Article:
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When Ancient Greeks and Hindus Exchanged Wisdom

Ancient Greek temple Hindu
Ancient Greeks and ancient Hindus learned much from each other from philosophy and mythology to medicine and surgery. Credit: Midjourney for GreekReporter

East is East, and West is West, and never the twain shall meet, Till Earth and Sky stand presently at God’s great Judgment Seat,” wrote Sir Rudyard Kipling. However, the truth is that long before Sir Kipling wrote this, both East and West had already met.

This was when the Greeks came to India and the intellectual discourse that ensued the meeting of these two ancient cultures led to the development of Indo-Greek philosophy and art.

Through ancient Greek traders, the knowledge, science, and wisdom of the ancient Hindus began making its way to Europe. Greek philosophy and mythology manifest strong Hindu influence.

For instance, Sir William Jones compared Hindu philosophers with Greek philosophers—Kanada with Thales, Gautama with Aristotle, Vyasa with Plato, and Jaimini with Socrates. He also drew connections between Kapila and Pythagoras as well as Patanjali and Zeno. 


ancient Olympia temple, Greece
Ancient Olympia. Credit: /Wikimedia Commons/

In his article “Hinduism and Buddhism in Greek Philosophy” in  the journal Philosophy East and West, published by the University of Hawaii Press, A.N. Marlow writes about Ancient Greek and Hindu deities.

Therein, he explains that “Dyaus is Zeus, Varuna becomes Ouranos, Usas becomes Eos, and Agni is the primitive god of fire, who does not emerge in Greek but has a shadowy personification as the Latin Ignis.”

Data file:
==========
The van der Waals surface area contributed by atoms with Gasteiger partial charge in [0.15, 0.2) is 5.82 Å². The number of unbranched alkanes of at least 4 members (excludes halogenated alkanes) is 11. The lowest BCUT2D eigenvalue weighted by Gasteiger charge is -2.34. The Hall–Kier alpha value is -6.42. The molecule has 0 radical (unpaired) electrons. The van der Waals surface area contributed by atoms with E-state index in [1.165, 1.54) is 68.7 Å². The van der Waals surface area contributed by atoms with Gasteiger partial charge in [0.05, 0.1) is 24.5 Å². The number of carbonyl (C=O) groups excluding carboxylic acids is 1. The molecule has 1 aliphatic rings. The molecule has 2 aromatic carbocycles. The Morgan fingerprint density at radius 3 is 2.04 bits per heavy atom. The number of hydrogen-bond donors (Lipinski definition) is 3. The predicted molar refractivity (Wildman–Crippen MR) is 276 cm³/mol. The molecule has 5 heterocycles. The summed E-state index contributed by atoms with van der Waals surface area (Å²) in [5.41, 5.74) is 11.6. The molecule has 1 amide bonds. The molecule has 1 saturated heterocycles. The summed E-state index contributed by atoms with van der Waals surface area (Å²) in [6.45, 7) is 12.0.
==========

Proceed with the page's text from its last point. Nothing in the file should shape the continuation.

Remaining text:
The Asvins, who are “horsemen” and inseparable twins, as well as bright lords of brilliance and protectors of mankind, are referred to in many hymns. They are the Dioscuri, whose principal later function was that of protecting gods. They were mighty helpers of man, delighters in steeds, princes, [and] Anakes.”


Hindu Akhara Kumbh Mela
Credits: Hindu Akhara / Wikimedia Commons CC-BY-2.5

Marlow goes on to write, “The Hindus have their Prometheus in Matarisvan, who stole fire from the sky and entrusted it to the keeping of the Bhrigus, a warlike clan. Their god, Soma,…has the same characteristics as Dionysus.

In both Greek and Hindu poetry, rivers are consistently personified as gods, and the form of sacrifice prescribed in the Rig Veda is very similar to the simple ritual of Homer-prayer, [including the] sprinkling of grain, burnt offering, tasting of flesh, and dedication to the gods.”

What did Alexander the Great learn?

alexander the Great
Alexander the Great. credit: Carole Raddato / wikimedia commons CC BY 2.0